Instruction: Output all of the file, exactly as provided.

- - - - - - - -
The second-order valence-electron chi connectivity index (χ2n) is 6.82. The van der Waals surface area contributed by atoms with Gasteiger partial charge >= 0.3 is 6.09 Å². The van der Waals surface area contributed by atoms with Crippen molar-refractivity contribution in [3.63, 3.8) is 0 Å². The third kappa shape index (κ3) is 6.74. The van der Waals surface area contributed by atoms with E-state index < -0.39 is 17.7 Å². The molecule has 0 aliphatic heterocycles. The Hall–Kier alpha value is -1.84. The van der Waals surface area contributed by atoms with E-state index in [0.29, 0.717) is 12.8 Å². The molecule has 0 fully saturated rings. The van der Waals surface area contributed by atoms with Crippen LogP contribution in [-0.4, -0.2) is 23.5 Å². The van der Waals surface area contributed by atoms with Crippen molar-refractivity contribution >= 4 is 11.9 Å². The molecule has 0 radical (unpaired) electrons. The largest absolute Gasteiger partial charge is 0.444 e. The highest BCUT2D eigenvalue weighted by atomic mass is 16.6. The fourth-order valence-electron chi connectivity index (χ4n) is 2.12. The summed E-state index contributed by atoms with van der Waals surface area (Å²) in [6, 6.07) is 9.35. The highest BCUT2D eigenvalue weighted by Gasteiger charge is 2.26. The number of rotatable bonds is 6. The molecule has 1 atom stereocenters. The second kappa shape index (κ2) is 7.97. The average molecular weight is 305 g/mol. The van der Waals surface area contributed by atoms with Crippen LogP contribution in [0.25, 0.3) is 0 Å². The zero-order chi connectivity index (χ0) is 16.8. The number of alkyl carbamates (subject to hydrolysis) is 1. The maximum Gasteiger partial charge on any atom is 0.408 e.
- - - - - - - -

The second-order valence-electron chi connectivity index (χ2n) is 6.82. The van der Waals surface area contributed by atoms with Gasteiger partial charge >= 0.3 is 6.09 Å². The van der Waals surface area contributed by atoms with Crippen molar-refractivity contribution in [3.63, 3.8) is 0 Å². The third kappa shape index (κ3) is 6.74. The van der Waals surface area contributed by atoms with E-state index < -0.39 is 17.7 Å². The molecule has 0 aliphatic heterocycles. The Hall–Kier alpha value is -1.84. The van der Waals surface area contributed by atoms with E-state index in [0.29, 0.717) is 12.8 Å². The molecule has 0 fully saturated rings. The van der Waals surface area contributed by atoms with Crippen LogP contribution in [-0.4, -0.2) is 23.5 Å². The van der Waals surface area contributed by atoms with Crippen molar-refractivity contribution >= 4 is 11.9 Å². The molecule has 0 radical (unpaired) electrons. The largest absolute Gasteiger partial charge is 0.444 e. The highest BCUT2D eigenvalue weighted by atomic mass is 16.6. The fourth-order valence-electron chi connectivity index (χ4n) is 2.12. The summed E-state index contributed by atoms with van der Waals surface area (Å²) in [6, 6.07) is 9.35. The highest BCUT2D eigenvalue weighted by Gasteiger charge is 2.26. The number of rotatable bonds is 6. The molecule has 1 atom stereocenters. The second kappa shape index (κ2) is 7.97. The average molecular weight is 305 g/mol. The van der Waals surface area contributed by atoms with Crippen LogP contribution in [0.25, 0.3) is 0 Å². The zero-order chi connectivity index (χ0) is 16.8. The number of alkyl carbamates (subject to hydrolysis) is 1. The maximum Gasteiger partial charge on any atom is 0.408 e.